A division of a major auto manufacturer, which provides the tech for self-driving taxis on the West Coast, has lost its license. Why? Because one of its vehicles ‘misinterprets’ a command from a would-be passenger and runs her over, then reverses back over her, then drags her along the road for a while.
Oh sure, no biggie. Misinterpretation happens all the time. I remember meeting my boss for the first time, on day one of a particular job I’d landed. I put on my winningest smile, walked confidently up to him and held my hand out to shake his hand.
Next moment, I’m lying on the floor with blood coming out of my nose. He’d just punched me extremely hard. “What did you do that for?” “Oh, I’m sorry, I misinterpreted your out-held hand. I thought you were going to attack me.”
I mean, you can see how a car gets “Try and run me over, you soulless bucket of nuts and bolts” from “Please take me to the corner of 71st Avenue and 5th Street.”
Yeah, everyone misinterprets things all the time, right? A friend of mine walked into a diner once, sat down and when he enquired about an entrée, he was told that the Super Salad was available. He’d never heard of it, but already his head was filled with images of gigantic, luscious tomatoes, brilliantly verdant lettuce drizzling with golden, honeyed oil and croutons as big as basketballs and as crunchy as, well, croutons as big as basketballs.
The waiter impatiently repeated his question, disturbing his reverie. “Super Salad?” My friend naturally said yes with a fair amount of gusto. To which the waiter, now clearly irritated, asked: “Which one?”
Only then did my friend actually get it. Soup or salad.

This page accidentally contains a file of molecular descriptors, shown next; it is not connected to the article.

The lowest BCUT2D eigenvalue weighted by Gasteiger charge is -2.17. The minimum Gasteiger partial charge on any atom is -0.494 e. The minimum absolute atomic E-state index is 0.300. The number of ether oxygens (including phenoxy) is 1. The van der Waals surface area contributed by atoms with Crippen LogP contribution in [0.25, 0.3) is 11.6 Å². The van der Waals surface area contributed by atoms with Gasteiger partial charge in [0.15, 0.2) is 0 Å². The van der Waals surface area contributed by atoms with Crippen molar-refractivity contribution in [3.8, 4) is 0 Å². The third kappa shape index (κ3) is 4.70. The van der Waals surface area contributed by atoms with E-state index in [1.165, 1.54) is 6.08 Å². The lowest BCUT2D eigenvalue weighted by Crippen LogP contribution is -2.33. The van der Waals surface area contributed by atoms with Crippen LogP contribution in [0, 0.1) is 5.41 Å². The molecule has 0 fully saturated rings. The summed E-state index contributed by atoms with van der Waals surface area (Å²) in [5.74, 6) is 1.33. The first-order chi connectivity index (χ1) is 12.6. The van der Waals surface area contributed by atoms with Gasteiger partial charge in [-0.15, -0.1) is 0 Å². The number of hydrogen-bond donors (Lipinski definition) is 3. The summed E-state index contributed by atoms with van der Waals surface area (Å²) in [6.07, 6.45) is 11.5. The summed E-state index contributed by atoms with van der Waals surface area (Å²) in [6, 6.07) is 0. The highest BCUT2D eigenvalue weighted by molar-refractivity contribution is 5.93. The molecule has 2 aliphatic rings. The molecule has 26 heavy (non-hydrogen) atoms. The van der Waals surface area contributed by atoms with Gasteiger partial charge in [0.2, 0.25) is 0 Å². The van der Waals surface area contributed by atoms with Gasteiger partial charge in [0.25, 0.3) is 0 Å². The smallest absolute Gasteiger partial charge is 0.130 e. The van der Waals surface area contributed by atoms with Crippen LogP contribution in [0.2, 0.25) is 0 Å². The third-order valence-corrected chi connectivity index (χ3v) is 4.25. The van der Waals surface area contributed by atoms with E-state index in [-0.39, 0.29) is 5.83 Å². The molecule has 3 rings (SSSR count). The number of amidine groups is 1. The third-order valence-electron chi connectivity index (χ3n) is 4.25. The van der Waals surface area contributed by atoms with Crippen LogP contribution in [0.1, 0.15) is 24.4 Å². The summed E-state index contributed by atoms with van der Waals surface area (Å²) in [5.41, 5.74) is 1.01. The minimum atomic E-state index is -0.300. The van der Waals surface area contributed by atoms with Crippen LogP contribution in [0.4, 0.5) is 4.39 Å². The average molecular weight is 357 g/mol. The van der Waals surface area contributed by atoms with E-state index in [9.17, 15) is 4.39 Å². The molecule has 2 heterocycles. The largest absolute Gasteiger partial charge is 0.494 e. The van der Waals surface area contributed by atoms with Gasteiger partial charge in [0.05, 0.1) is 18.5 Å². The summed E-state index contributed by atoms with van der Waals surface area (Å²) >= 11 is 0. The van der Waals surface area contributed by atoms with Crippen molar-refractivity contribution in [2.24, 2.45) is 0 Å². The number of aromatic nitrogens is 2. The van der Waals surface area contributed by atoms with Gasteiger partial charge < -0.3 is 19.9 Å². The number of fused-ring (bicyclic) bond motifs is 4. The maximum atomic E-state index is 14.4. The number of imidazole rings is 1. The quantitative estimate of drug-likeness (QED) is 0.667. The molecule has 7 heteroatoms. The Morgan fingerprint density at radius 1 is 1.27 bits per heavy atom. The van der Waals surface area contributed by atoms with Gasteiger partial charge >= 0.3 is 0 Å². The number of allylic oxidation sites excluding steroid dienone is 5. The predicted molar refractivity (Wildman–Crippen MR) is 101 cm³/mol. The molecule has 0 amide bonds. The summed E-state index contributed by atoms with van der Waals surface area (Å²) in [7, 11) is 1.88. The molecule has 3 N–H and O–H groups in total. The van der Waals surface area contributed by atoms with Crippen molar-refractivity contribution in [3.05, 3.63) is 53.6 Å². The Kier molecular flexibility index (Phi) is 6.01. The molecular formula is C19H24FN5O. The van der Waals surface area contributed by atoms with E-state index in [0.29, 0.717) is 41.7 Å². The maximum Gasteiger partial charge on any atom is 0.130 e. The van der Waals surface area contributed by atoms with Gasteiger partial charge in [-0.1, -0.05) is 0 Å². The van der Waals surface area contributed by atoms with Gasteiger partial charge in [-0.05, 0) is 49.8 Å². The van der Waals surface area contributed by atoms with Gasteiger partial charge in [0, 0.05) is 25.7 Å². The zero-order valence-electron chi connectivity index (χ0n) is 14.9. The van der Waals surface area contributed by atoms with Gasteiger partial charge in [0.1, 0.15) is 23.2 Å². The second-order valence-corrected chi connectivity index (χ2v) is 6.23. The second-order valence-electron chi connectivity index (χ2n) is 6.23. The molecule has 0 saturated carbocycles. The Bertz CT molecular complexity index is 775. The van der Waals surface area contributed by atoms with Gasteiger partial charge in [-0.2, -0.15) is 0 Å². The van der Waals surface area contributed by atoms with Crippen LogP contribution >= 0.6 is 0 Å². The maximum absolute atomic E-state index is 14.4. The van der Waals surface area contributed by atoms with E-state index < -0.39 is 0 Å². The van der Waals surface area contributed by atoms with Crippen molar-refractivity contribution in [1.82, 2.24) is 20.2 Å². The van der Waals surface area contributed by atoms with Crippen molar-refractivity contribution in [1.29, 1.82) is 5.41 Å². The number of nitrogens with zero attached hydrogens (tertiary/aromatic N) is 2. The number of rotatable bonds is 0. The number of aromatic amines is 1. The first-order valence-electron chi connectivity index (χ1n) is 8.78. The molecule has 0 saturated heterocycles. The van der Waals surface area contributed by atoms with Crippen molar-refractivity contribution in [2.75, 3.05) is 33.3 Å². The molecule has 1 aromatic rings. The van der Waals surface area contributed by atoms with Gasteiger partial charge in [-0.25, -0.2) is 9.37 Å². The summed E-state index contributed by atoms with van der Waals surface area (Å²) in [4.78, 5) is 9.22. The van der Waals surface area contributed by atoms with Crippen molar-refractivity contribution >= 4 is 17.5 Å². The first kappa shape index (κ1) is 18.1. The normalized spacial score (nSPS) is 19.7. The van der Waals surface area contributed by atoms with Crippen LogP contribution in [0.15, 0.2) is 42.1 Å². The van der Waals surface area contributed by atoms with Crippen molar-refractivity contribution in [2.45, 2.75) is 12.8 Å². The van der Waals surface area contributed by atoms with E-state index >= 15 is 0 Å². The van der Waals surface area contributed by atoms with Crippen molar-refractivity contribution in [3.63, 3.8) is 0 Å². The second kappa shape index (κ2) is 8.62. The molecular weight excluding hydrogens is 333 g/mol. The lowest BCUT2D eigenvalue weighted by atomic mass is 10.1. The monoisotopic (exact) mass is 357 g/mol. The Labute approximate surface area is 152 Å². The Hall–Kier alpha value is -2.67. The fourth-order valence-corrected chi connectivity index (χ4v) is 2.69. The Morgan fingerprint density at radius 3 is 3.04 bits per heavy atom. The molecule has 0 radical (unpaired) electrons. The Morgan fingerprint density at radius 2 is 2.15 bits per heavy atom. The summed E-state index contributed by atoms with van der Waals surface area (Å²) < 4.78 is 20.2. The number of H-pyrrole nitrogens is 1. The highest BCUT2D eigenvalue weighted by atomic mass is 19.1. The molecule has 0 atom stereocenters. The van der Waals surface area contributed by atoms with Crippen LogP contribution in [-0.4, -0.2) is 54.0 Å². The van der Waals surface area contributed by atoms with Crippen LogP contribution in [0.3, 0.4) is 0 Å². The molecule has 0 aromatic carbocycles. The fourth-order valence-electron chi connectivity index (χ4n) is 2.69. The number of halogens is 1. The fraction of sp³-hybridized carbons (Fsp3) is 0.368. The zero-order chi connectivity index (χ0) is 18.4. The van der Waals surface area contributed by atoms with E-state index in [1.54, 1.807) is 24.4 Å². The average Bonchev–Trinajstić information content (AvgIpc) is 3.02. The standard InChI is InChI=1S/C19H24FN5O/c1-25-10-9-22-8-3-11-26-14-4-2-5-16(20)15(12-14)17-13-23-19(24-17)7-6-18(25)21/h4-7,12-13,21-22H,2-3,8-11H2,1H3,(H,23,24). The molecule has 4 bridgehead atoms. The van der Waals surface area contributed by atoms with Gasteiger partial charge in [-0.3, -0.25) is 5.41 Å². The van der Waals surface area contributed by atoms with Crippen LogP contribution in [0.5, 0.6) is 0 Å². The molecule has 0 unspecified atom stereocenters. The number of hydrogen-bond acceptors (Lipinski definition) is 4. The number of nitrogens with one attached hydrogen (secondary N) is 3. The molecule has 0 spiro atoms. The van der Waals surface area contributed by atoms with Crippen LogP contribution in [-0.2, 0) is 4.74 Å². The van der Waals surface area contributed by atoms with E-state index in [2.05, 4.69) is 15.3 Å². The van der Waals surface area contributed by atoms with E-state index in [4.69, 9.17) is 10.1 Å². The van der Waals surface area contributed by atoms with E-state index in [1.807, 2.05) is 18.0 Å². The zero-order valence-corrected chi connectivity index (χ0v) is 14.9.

Misinterpretation, a common human trait. And now AI has trained a taxi to become a killing machine, apparently. Wow, this is like a Stephen King novel come true.
So I was wondering where I could get an expert opinion on this matter. It felt too important not to have an informed point of view. I had a chat with our Managing Editor and she asked me first about the word ‘misinterprets’ and then wanted to see the source material for this story. I even checked to see if my phone had enough credit to call an expert somewhere in the world. She read through the source material and then, quite shyly, pointed to the word ‘misinterprets’ on the screen.
It wasn’t ‘misinterprets’ at all. It was ‘misrepresents’.
She had the grace to look away as I blushed, with me wondering how I could have got it so wrong. And to top it off, how I could have got it so wrong in front of a colleague.
I’m Still Blushing
The real story was that a woman had fallen in front of one of these robotaxis, which then proceeded to run over her and drag her along for about ten metres (the woman in question is okay, by the way). The company supplying the AI tech to the taxi apparently ‘misrepresented’ certain safety information, which was instrumental in granting the company a license to operate driverless taxis.
And here’s me thinking that AI had finally revealed itself to be the vindicative demon we’re all afraid it would be. Also, I was thinking that Stephen King would feel somewhat vindicated about his possessed car story ‘Christine’.
So, no story, then. At least, not a comedy-horror-tech-gone-wrong thriller.
And then it hit me. Not with quite the force of an accelerating, malevolent cab, I’ll admit. But with just enough power for me to see a cautionary tale in all of this confusion.
This was a reminder about what it means to be a journalist. Double check everything. And make sure you have your glasses on when you do. Otherwise, the slightest misinterpretation will end up with a misrepresentation of the truth.
See what I did there?
I’ll leave now.
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